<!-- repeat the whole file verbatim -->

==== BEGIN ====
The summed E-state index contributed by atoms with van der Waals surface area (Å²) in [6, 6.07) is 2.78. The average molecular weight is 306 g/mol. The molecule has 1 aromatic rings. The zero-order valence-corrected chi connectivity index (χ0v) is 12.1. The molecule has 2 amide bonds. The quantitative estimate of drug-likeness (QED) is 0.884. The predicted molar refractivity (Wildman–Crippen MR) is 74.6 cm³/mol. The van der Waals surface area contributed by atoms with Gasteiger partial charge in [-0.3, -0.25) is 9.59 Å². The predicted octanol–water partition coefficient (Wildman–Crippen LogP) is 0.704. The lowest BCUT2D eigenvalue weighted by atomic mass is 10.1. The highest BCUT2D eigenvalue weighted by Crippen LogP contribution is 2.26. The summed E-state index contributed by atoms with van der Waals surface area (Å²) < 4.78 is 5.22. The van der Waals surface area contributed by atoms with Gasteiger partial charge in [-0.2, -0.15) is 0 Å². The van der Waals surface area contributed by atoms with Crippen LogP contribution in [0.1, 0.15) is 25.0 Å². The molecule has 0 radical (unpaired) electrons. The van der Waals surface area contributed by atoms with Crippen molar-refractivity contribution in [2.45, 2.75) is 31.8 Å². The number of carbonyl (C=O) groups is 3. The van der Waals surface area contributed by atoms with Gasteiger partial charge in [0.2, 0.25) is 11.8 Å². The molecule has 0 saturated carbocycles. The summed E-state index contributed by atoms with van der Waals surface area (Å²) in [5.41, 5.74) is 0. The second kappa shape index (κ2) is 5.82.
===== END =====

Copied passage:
The summed E-state index contributed by atoms with van der Waals surface area (Å²) in [6, 6.07) is 2.78. The average molecular weight is 306 g/mol. The molecule has 1 aromatic rings. The zero-order valence-corrected chi connectivity index (χ0v) is 12.1. The molecule has 2 amide bonds. The quantitative estimate of drug-likeness (QED) is 0.884. The predicted molar refractivity (Wildman–Crippen MR) is 74.6 cm³/mol. The van der Waals surface area contributed by atoms with Gasteiger partial charge in [-0.3, -0.25) is 9.59 Å². The predicted octanol–water partition coefficient (Wildman–Crippen LogP) is 0.704. The lowest BCUT2D eigenvalue weighted by atomic mass is 10.1. The highest BCUT2D eigenvalue weighted by Crippen LogP contribution is 2.26. The summed E-state index contributed by atoms with van der Waals surface area (Å²) < 4.78 is 5.22. The van der Waals surface area contributed by atoms with Gasteiger partial charge in [-0.2, -0.15) is 0 Å². The van der Waals surface area contributed by atoms with Crippen LogP contribution in [0.1, 0.15) is 25.0 Å². The molecule has 0 radical (unpaired) electrons. The van der Waals surface area contributed by atoms with Crippen molar-refractivity contribution in [2.45, 2.75) is 31.8 Å². The number of carbonyl (C=O) groups is 3. The van der Waals surface area contributed by atoms with Gasteiger partial charge in [0.2, 0.25) is 11.8 Å². The molecule has 0 saturated carbocycles. The summed E-state index contributed by atoms with van der Waals surface area (Å²) in [5.41, 5.74) is 0. The second kappa shape index (κ2) is 5.82.